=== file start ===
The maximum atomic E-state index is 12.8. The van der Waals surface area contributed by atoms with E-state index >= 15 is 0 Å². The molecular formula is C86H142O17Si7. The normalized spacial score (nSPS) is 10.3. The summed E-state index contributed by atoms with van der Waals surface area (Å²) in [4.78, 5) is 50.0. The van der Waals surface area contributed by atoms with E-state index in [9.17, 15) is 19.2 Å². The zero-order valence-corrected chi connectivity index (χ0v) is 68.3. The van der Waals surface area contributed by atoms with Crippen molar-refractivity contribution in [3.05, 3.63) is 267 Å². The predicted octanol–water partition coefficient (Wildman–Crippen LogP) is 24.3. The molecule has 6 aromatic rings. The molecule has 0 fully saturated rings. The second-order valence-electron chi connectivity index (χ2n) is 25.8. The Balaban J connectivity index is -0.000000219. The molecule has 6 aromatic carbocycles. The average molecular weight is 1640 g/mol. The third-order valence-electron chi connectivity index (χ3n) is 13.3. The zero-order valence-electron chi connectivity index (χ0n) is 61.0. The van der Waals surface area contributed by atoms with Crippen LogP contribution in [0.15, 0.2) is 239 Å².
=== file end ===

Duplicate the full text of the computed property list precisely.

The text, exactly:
The maximum atomic E-state index is 12.8. The van der Waals surface area contributed by atoms with E-state index >= 15 is 0 Å². The molecular formula is C86H142O17Si7. The normalized spacial score (nSPS) is 10.3. The summed E-state index contributed by atoms with van der Waals surface area (Å²) in [4.78, 5) is 50.0. The van der Waals surface area contributed by atoms with E-state index in [9.17, 15) is 19.2 Å². The zero-order valence-corrected chi connectivity index (χ0v) is 68.3. The van der Waals surface area contributed by atoms with Crippen molar-refractivity contribution in [3.05, 3.63) is 267 Å². The predicted octanol–water partition coefficient (Wildman–Crippen LogP) is 24.3. The molecule has 6 aromatic rings. The molecule has 0 fully saturated rings. The second-order valence-electron chi connectivity index (χ2n) is 25.8. The Balaban J connectivity index is -0.000000219. The molecule has 6 aromatic carbocycles. The average molecular weight is 1640 g/mol. The third-order valence-electron chi connectivity index (χ3n) is 13.3. The zero-order valence-electron chi connectivity index (χ0n) is 61.0. The van der Waals surface area contributed by atoms with Crippen LogP contribution in [0.15, 0.2) is 239 Å².